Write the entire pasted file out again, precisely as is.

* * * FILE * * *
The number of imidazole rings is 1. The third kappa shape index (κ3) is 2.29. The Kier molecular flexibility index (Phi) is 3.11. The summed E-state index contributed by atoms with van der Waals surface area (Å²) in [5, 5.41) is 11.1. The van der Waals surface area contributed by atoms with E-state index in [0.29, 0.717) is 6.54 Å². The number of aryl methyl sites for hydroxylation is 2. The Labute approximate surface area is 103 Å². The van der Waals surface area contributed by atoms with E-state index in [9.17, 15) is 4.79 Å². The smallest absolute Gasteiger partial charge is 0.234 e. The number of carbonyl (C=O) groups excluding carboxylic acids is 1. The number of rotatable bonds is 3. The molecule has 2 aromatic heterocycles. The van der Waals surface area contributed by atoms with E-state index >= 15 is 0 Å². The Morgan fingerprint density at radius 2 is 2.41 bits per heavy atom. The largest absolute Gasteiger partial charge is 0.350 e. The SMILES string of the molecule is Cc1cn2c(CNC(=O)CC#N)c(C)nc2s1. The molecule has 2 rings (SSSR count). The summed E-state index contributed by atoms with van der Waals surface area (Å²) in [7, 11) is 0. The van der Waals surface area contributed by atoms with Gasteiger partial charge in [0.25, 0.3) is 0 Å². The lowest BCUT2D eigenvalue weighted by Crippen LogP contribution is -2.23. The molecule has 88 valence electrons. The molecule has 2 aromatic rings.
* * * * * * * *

The number of imidazole rings is 1. The third kappa shape index (κ3) is 2.29. The Kier molecular flexibility index (Phi) is 3.11. The summed E-state index contributed by atoms with van der Waals surface area (Å²) in [5, 5.41) is 11.1. The van der Waals surface area contributed by atoms with E-state index in [0.29, 0.717) is 6.54 Å². The number of aryl methyl sites for hydroxylation is 2. The Labute approximate surface area is 103 Å². The van der Waals surface area contributed by atoms with E-state index in [9.17, 15) is 4.79 Å². The smallest absolute Gasteiger partial charge is 0.234 e. The number of carbonyl (C=O) groups excluding carboxylic acids is 1. The number of rotatable bonds is 3. The molecule has 2 aromatic heterocycles. The van der Waals surface area contributed by atoms with E-state index >= 15 is 0 Å². The Morgan fingerprint density at radius 2 is 2.41 bits per heavy atom. The largest absolute Gasteiger partial charge is 0.350 e. The SMILES string of the molecule is Cc1cn2c(CNC(=O)CC#N)c(C)nc2s1. The molecule has 2 rings (SSSR count). The summed E-state index contributed by atoms with van der Waals surface area (Å²) in [7, 11) is 0. The van der Waals surface area contributed by atoms with Gasteiger partial charge in [0.25, 0.3) is 0 Å². The lowest BCUT2D eigenvalue weighted by Crippen LogP contribution is -2.23. The molecule has 88 valence electrons. The molecule has 2 aromatic rings.